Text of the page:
The Oregonian, Dec. 11, 1995, p. B4

Report says half Oregon '93 deaths premature

  • The state health officer states that personal behavior, such as drug use and unsafe sex, killed at least 50% of 27,596 residents.

    Half of the 27,596 Oregonians who died in 1993 could have lived longer, according to a state Health Division report. But most hastened their own demise through smoking, drinking, poor diets, insufficient exercise, illicit drugs and unsafe sex, the report found.

    Dr. Grant Higginson, state health officer, said the report released Wednesday shows that "societal and behavioral standards have a dramatic effect on mortality."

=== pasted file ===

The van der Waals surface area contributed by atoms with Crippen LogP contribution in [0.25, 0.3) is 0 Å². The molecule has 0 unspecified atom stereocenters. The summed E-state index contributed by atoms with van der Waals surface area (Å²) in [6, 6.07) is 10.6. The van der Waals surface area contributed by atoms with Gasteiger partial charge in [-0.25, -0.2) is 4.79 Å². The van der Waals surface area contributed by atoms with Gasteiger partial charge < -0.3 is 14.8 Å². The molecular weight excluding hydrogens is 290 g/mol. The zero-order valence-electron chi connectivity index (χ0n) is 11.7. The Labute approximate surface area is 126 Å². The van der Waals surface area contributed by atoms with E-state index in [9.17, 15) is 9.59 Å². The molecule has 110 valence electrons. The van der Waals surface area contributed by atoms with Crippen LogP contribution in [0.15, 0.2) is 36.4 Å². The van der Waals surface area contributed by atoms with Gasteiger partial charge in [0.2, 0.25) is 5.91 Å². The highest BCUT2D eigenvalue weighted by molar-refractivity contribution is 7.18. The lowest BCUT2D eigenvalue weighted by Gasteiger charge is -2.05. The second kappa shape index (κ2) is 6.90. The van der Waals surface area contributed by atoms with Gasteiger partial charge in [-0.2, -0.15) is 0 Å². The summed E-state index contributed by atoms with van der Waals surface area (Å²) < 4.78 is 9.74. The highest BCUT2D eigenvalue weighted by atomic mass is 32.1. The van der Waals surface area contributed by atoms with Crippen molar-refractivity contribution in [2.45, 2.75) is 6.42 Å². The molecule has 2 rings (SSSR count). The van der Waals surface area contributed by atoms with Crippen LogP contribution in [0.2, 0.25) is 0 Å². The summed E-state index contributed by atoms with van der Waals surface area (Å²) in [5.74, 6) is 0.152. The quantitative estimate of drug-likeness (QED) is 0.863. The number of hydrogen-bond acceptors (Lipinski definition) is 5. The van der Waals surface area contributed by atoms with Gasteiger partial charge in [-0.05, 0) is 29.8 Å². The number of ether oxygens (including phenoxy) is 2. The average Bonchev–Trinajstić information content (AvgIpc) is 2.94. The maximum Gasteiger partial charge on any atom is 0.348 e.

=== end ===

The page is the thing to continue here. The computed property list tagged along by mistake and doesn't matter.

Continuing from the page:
The document estimated that:

  • Tobacco is the leading contributor to early death, claiming 16 Oregonians every day. In 1993, 6,000 Oregon deaths were linked to smoking, yet at least 22 percent of adult Oregonians continue to smoke.

  • Poor diet and sedentary lifestyle were the second most-cited contributor to early deaths. The study estimated that 4,000 Oregonians died of causes related to dietary factors including coronary artery disease, stroke, hypertension, cancers and diabetes. More than one in four Oregonians are overweight.

  • Alcohol abuse killed an estimated 1,000 Oregonians through highway accidents, liver cirrhosis, cerebrovascular diseases and suicide.

    Higginson said that of the $900 billion spent on health care in the United States during 1995, only a small fraction - 5 percent - went for prevention.

    "Until we learn how to convince individuals to change risky behaviors and can provide universal access to health care, human and economic costs will continue to rise," he said.



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